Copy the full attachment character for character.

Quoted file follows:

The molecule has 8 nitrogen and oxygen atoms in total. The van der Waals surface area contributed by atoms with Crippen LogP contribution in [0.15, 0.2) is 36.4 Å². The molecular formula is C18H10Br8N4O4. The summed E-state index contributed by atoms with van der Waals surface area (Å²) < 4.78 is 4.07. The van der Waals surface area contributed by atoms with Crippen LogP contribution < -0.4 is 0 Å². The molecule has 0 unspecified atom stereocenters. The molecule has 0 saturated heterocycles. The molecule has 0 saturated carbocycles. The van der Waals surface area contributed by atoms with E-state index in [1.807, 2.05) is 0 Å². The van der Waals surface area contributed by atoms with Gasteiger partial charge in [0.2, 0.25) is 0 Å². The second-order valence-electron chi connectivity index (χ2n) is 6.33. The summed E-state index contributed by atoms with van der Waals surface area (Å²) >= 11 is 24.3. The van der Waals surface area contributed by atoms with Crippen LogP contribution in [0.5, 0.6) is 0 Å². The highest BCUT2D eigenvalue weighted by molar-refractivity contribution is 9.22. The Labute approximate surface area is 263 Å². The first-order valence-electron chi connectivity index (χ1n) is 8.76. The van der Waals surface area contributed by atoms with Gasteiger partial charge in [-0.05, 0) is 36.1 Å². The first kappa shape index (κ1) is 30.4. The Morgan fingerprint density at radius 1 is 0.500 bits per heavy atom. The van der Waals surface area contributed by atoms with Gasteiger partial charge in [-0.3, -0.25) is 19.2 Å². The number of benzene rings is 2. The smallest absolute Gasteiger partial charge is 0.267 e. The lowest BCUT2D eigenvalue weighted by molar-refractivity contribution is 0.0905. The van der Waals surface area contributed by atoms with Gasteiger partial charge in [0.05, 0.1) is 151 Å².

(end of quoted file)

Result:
The molecule has 8 nitrogen and oxygen atoms in total. The van der Waals surface area contributed by atoms with Crippen LogP contribution in [0.15, 0.2) is 36.4 Å². The molecular formula is C18H10Br8N4O4. The summed E-state index contributed by atoms with van der Waals surface area (Å²) < 4.78 is 4.07. The van der Waals surface area contributed by atoms with Crippen LogP contribution < -0.4 is 0 Å². The molecule has 0 unspecified atom stereocenters. The molecule has 0 saturated heterocycles. The molecule has 0 saturated carbocycles. The van der Waals surface area contributed by atoms with E-state index in [1.807, 2.05) is 0 Å². The van der Waals surface area contributed by atoms with Gasteiger partial charge in [0.2, 0.25) is 0 Å². The second-order valence-electron chi connectivity index (χ2n) is 6.33. The summed E-state index contributed by atoms with van der Waals surface area (Å²) >= 11 is 24.3. The van der Waals surface area contributed by atoms with Crippen LogP contribution in [0.5, 0.6) is 0 Å². The highest BCUT2D eigenvalue weighted by molar-refractivity contribution is 9.22. The Labute approximate surface area is 263 Å². The first-order valence-electron chi connectivity index (χ1n) is 8.76. The van der Waals surface area contributed by atoms with Gasteiger partial charge in [-0.05, 0) is 36.1 Å². The first kappa shape index (κ1) is 30.4. The Morgan fingerprint density at radius 1 is 0.500 bits per heavy atom. The van der Waals surface area contributed by atoms with Gasteiger partial charge in [-0.3, -0.25) is 19.2 Å². The number of benzene rings is 2. The smallest absolute Gasteiger partial charge is 0.267 e. The lowest BCUT2D eigenvalue weighted by molar-refractivity contribution is 0.0905. The van der Waals surface area contributed by atoms with Gasteiger partial charge in [0.05, 0.1) is 151 Å².